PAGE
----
“Let me tell you a story” he began. “Once upon a time St Nicholas and St Cassian had been sent back to visit earth, for a reason we are not told. On their way through Russia they came across a peasant whose cart had got stuck in the mud. ‘Come on,’ said St Nicholas, ‘we must help this poor fellow out’. ‘But if we do that,’ replied St Cassian, ‘my heavenly robe will be stained with mud.’ ‘Well, you carry on,’ said St Nicholas, ‘and I’ll rejoin you when I can’. And so St Nicholas went down and helped the peasant get the cart moving and, of course, his heavenly robe was indeed stained with mud. When they got back to paradise, St Peter was surprised and asked what had happened. St Nicholas explained. ‘Very well,’ said St Peter, ‘because you cared more about the peasant than your beautiful shining robes, you, Nicholas, will become the most venerated of all the saints in Russia and your feast will be celebrated twice a year. But you,’ he said, turning to Cassian, ‘because you worried more about soiling your own robe, your feast will be celebrated only once every four years only.’ And this is how it is with the Church. The Western Church has taken the risk and gone out into the world and, of course, its robes have been soiled as a result. I do not dispute that. Our Orthodoxy believed that it could keep itself pure behind the monastery walls but although that too is a way of serving God it is not the better way.”

            Fyodor Mikhailovich lifted his hands weakly in what might have been a gesture of protest, before letting them fall back on his knees while emitting a noise that sounded like a cross between a grunt and a laugh.

            “I like your story, Vladimir Sergeyevich,” he said, ‘but it says the opposite of what you think it says. Of course, St Nicholas is the most beloved saint of the Russian people, precisely because he was willing to get down in the mud beside them and be alongside them in their suffering. Some in Orthodoxy have retreated from the world, it’s true, but the true Russian Church is not found on Mount Athos, it’s found in every Russian village and its rites accompany every poor forgotten earthly soul, no matter how humble and downtrodden. The Russian monk was not retreating from the world, he was keeping the people’s treasure secure, so as to return it to them in those moments when they needed it most.”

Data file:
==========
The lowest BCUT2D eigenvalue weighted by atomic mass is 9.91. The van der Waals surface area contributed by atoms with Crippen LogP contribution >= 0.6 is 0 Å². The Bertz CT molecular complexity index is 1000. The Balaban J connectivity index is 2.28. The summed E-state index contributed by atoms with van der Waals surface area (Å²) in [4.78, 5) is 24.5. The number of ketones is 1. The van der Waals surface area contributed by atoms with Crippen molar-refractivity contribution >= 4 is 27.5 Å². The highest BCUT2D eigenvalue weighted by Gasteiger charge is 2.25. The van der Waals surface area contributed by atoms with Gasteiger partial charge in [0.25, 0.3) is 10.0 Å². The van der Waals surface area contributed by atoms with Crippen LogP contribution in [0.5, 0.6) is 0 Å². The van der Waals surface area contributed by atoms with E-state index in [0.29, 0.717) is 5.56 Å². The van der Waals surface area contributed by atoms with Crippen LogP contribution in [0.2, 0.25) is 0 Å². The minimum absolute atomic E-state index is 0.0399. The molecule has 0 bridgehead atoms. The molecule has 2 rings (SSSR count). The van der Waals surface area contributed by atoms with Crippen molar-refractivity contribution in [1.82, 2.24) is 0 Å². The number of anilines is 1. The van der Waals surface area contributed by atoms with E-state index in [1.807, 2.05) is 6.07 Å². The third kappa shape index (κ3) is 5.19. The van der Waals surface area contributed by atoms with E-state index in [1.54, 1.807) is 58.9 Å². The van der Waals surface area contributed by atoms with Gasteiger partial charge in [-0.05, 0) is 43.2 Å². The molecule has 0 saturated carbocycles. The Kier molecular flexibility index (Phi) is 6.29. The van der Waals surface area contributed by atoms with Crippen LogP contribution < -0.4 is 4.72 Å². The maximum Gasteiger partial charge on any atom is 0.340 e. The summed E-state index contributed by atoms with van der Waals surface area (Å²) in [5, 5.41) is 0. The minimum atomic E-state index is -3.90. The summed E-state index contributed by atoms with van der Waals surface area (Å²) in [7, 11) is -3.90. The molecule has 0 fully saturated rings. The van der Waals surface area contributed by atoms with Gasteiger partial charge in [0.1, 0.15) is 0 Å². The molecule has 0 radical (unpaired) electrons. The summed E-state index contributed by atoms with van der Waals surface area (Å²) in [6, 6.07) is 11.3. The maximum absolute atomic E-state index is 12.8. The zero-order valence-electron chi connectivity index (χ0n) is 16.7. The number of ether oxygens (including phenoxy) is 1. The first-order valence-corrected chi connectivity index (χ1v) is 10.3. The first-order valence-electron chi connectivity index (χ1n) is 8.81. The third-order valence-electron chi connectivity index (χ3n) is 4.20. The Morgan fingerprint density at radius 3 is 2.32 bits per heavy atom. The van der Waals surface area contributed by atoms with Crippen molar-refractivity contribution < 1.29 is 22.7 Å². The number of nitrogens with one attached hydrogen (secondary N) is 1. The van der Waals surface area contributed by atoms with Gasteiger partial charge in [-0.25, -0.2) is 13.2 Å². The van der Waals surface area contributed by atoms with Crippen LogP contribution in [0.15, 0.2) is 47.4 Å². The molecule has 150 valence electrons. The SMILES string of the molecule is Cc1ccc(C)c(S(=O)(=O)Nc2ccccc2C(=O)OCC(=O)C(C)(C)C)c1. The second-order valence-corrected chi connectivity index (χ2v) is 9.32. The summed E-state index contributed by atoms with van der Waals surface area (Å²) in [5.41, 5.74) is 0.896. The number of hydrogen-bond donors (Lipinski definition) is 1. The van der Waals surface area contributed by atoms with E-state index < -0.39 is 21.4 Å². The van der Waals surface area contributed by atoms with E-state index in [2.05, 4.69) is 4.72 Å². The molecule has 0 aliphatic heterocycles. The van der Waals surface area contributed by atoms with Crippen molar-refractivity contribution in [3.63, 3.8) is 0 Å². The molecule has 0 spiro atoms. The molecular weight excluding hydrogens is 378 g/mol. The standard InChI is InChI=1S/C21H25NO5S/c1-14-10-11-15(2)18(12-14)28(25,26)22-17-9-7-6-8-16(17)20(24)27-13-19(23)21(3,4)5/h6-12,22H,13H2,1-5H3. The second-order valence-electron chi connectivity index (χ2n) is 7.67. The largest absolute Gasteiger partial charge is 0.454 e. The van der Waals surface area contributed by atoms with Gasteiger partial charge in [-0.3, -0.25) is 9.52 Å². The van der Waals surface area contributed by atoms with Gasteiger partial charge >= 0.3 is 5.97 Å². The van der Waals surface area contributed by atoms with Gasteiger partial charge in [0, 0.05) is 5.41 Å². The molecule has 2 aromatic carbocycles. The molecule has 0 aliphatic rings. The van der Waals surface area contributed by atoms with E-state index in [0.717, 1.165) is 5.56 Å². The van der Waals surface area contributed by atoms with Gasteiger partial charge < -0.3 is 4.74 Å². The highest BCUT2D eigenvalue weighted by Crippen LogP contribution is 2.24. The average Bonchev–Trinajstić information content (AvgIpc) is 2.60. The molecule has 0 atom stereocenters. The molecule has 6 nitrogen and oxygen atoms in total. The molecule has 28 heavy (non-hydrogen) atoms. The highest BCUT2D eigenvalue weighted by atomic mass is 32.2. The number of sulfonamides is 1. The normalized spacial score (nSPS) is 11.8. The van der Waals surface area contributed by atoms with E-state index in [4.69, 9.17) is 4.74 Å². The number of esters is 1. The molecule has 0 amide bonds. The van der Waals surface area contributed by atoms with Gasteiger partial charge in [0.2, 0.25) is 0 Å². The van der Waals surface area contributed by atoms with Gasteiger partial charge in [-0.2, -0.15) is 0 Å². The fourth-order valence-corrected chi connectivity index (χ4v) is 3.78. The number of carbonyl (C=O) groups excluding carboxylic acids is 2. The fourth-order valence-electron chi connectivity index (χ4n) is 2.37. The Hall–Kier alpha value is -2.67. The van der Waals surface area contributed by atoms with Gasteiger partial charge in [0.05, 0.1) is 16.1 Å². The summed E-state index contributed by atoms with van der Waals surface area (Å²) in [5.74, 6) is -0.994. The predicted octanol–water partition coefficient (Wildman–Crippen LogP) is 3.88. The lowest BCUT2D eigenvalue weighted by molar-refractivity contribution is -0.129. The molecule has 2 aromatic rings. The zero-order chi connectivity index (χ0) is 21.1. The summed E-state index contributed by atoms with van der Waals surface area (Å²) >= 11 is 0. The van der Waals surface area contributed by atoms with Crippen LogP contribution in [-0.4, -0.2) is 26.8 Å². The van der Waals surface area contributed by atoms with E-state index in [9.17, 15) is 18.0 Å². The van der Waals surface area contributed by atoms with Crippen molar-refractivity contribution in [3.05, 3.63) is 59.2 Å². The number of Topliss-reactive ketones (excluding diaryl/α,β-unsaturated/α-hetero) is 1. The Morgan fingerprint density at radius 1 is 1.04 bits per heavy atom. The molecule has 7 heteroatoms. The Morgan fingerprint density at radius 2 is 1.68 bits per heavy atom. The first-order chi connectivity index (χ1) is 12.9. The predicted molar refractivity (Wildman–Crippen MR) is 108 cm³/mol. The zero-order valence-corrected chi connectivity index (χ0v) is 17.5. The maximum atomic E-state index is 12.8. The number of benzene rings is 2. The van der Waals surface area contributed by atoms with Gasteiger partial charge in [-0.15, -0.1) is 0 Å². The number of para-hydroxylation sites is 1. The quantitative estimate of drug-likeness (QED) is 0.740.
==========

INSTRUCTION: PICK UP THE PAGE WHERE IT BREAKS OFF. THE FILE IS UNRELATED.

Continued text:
“But it’s not enough to be religious,” insisted Solovyov “the Church that prays must also be the Church that acts, in the world!”

            “That’s all very well and good,” said Fyodor Mikhailovich, “but this so-called independent Church: doesn’t its independence mean becoming independent of the people? As long as the people know that the Church is with them, that its teachers are praying for them and caring for them, they will accept it. But the moment when the Church cares more for the Church than for the people—and this must happen as soon as the Church constitutes itself as a separate and distinct organization within society, insisting on itself and its own laws as the condition of salvation—in that moment, the Church is no longer a part of the common life; it has made itself a power over the people. It can act, you say, but its action is for itself and no longer for the people.”

            I don’t quite know when it began but at about this point I suddenly became aware that the two of them were speaking what I assumed was Russian, as if they were carrying on a conversation they’d been having for a long time and had forgotten about my presence. Maybe this had been going on for several minutes and I had somehow been able to understand it by virtue of the strange alterations of language that were involved in communication between our world and theirs but after this point I lost track. Fyodor Mikhailovich said something to which Solovyov gave long reply, delivered in an exultant oratorical style, while Fyodor Mikhailovich was almost literally bouncing up and down as he tried to get a word in. They were causing quite a commotion and I was aware that people passing by were looking rather oddly at them—at us. A couple of young men kept looking back and smirking. A woman nodded at me and I realized it was someone who worked in Laura’s office, though I didn’t know her well. I nodded back, rather uncomfortably.

            This continued for a minute or more, until I coughed rather loudly to remind them that I was still there. They both stopped immediately and looked round at me. More or less at the same time they apologized and burst into laughter, simple, joyous laughter, like a child’s—and couldn’t help joining in. Laughing with dead people. What next?